I’m 82. When grocery shopping with tongue in cheek, I humorously wonder if I’m going to outlive the orange juice dated good for three months or the AA batteries claimed effective for 10 years. Lately, I get a similar but serious sense about the life expectancy of our country’s jury system, when public gangsterism breaks out following jury trial verdicts in high-profile criminal cases.

Our criminal-jury system with its standard of proof and rules of procedure exists to arrive at verdicts justly. However, groups of people, as in the recent George Zimmerman case, riot in the streets when the verdict doesn’t fit expectations.

Criminal behavior on the heels of a verdict is not what the criminal justice system merits.

Try to sense the feelings of the six jurors in the Zimmerman case who agreed to put their lives and families on hold, sequestered, to exercise one of the highest callings of public service, only to see their efforts fill streets with criminal behavior.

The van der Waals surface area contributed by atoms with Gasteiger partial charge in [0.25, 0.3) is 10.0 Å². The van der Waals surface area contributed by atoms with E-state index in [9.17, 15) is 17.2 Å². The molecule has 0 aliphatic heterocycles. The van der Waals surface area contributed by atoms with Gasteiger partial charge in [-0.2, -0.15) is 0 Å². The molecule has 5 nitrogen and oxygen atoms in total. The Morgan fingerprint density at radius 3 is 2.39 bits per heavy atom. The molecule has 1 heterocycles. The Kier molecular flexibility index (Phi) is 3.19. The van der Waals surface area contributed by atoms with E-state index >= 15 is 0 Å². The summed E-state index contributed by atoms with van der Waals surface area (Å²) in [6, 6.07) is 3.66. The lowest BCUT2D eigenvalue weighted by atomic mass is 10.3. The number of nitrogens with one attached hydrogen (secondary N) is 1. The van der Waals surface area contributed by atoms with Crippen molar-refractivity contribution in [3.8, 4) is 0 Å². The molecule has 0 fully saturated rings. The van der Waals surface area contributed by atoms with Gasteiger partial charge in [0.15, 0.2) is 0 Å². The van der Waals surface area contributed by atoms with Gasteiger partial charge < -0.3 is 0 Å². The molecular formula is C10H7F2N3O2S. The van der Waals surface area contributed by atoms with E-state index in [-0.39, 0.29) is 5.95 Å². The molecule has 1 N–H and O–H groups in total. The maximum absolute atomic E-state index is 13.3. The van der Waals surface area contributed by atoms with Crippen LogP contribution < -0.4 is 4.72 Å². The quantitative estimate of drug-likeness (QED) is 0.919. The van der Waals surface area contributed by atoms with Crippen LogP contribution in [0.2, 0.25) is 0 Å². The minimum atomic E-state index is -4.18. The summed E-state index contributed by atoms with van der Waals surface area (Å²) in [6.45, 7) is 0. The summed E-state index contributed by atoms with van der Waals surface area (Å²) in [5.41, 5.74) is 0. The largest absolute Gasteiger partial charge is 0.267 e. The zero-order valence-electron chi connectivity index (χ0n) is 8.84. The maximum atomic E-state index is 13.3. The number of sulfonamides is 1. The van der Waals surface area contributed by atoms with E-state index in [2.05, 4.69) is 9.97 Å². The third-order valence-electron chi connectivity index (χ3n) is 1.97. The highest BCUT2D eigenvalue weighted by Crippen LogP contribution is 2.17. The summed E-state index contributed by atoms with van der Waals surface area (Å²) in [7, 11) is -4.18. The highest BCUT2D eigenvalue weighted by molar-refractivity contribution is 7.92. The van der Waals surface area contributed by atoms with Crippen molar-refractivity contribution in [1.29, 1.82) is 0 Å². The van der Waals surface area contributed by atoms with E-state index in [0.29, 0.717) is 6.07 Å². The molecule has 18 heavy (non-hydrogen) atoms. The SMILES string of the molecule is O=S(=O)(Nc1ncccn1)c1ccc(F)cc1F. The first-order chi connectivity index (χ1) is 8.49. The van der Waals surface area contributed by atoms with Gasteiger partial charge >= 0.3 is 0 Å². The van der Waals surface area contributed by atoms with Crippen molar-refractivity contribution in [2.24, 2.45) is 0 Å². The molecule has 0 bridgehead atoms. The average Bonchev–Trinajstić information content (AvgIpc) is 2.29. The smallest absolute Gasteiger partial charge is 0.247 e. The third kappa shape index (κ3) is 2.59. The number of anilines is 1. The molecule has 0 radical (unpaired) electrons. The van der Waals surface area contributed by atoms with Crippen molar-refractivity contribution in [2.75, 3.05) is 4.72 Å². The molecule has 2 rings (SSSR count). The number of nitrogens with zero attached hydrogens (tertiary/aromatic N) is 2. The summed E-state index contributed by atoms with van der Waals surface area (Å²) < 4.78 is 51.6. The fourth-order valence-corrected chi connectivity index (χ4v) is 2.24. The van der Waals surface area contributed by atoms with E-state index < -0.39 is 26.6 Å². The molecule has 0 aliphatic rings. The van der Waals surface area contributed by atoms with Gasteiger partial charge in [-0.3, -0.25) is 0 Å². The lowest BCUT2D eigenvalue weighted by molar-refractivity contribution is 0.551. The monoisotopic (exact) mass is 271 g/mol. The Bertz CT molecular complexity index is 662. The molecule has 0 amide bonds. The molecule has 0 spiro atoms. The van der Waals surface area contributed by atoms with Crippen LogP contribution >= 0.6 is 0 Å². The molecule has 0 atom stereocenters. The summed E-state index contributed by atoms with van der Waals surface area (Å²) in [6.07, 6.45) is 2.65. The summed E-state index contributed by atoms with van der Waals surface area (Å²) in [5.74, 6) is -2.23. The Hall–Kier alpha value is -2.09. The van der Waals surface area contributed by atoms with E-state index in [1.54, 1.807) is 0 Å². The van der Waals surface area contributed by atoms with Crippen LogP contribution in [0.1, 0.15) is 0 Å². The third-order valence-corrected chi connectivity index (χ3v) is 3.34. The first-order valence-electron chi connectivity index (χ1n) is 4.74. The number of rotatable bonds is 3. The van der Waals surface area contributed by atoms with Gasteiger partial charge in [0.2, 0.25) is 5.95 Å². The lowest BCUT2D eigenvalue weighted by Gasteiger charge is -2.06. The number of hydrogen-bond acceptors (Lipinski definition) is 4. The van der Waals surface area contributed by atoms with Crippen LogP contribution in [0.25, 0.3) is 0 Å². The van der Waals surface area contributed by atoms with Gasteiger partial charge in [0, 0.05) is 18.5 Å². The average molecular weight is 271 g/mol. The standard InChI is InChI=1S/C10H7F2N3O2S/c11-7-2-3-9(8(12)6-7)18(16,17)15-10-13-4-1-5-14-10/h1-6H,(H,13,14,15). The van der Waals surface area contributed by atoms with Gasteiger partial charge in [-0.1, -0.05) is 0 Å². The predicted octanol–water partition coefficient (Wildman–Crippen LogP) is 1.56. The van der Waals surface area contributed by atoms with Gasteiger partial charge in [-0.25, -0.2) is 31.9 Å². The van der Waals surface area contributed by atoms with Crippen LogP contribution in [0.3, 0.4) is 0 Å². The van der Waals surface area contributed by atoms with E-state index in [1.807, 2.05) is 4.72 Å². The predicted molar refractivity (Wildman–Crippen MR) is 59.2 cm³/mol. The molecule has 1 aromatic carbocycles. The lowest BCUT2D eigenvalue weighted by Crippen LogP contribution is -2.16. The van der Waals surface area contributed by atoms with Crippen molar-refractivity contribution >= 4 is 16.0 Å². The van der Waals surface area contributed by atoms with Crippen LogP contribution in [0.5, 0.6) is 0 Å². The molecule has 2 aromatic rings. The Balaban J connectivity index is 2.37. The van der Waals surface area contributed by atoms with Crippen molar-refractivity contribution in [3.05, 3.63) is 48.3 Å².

All the while, they correctly applied applicable law to the evidence.

If our country isn’t careful concerning respect of our criminal jury process, the day may come out of the blue when citizens called to jury duty decline acceptance of that responsibility on the valid excuse of fear of the public rancor about the verdict.

In the Zimmerman case, influential black leaders, joined by whites injected the issue of racial prejudice in faulting the verdict, when none existed in the evidence or the decision. When given sufficient weight, even undeserving contentions take life.

I wonder what judicial replacement process the naysayers have up their sleeves.

John Benoit, Manchester

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